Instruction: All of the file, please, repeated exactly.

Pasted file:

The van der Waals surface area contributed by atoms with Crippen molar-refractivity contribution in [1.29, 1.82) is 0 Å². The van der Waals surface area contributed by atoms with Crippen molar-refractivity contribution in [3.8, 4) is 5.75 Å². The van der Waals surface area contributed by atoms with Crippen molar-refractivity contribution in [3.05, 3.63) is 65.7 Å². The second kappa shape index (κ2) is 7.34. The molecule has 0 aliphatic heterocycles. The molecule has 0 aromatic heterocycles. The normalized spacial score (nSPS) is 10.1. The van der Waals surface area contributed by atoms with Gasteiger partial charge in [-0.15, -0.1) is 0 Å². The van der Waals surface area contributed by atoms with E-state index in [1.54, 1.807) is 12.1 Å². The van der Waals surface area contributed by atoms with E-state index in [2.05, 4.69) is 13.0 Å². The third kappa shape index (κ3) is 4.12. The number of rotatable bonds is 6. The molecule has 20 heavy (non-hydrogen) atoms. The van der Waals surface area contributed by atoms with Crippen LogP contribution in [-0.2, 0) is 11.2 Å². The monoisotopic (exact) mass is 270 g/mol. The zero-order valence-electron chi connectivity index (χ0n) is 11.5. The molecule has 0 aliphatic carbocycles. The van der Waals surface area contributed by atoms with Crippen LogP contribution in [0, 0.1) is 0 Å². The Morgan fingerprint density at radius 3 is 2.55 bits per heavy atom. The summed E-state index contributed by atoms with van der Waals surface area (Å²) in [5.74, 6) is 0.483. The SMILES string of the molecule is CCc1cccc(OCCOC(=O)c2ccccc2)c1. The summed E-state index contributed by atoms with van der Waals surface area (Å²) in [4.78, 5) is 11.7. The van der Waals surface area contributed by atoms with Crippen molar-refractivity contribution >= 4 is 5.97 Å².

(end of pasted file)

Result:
The van der Waals surface area contributed by atoms with Crippen molar-refractivity contribution in [1.29, 1.82) is 0 Å². The van der Waals surface area contributed by atoms with Crippen molar-refractivity contribution in [3.8, 4) is 5.75 Å². The van der Waals surface area contributed by atoms with Crippen molar-refractivity contribution in [3.05, 3.63) is 65.7 Å². The second kappa shape index (κ2) is 7.34. The molecule has 0 aliphatic heterocycles. The molecule has 0 aromatic heterocycles. The normalized spacial score (nSPS) is 10.1. The van der Waals surface area contributed by atoms with Gasteiger partial charge in [-0.15, -0.1) is 0 Å². The van der Waals surface area contributed by atoms with E-state index in [1.54, 1.807) is 12.1 Å². The van der Waals surface area contributed by atoms with E-state index in [2.05, 4.69) is 13.0 Å². The third kappa shape index (κ3) is 4.12. The number of rotatable bonds is 6. The molecule has 20 heavy (non-hydrogen) atoms. The van der Waals surface area contributed by atoms with Crippen LogP contribution in [-0.2, 0) is 11.2 Å². The monoisotopic (exact) mass is 270 g/mol. The zero-order valence-electron chi connectivity index (χ0n) is 11.5. The molecule has 0 aliphatic carbocycles. The van der Waals surface area contributed by atoms with Crippen LogP contribution in [0, 0.1) is 0 Å². The Morgan fingerprint density at radius 3 is 2.55 bits per heavy atom. The summed E-state index contributed by atoms with van der Waals surface area (Å²) in [5.74, 6) is 0.483. The SMILES string of the molecule is CCc1cccc(OCCOC(=O)c2ccccc2)c1. The summed E-state index contributed by atoms with van der Waals surface area (Å²) in [4.78, 5) is 11.7. The van der Waals surface area contributed by atoms with Crippen molar-refractivity contribution >= 4 is 5.97 Å².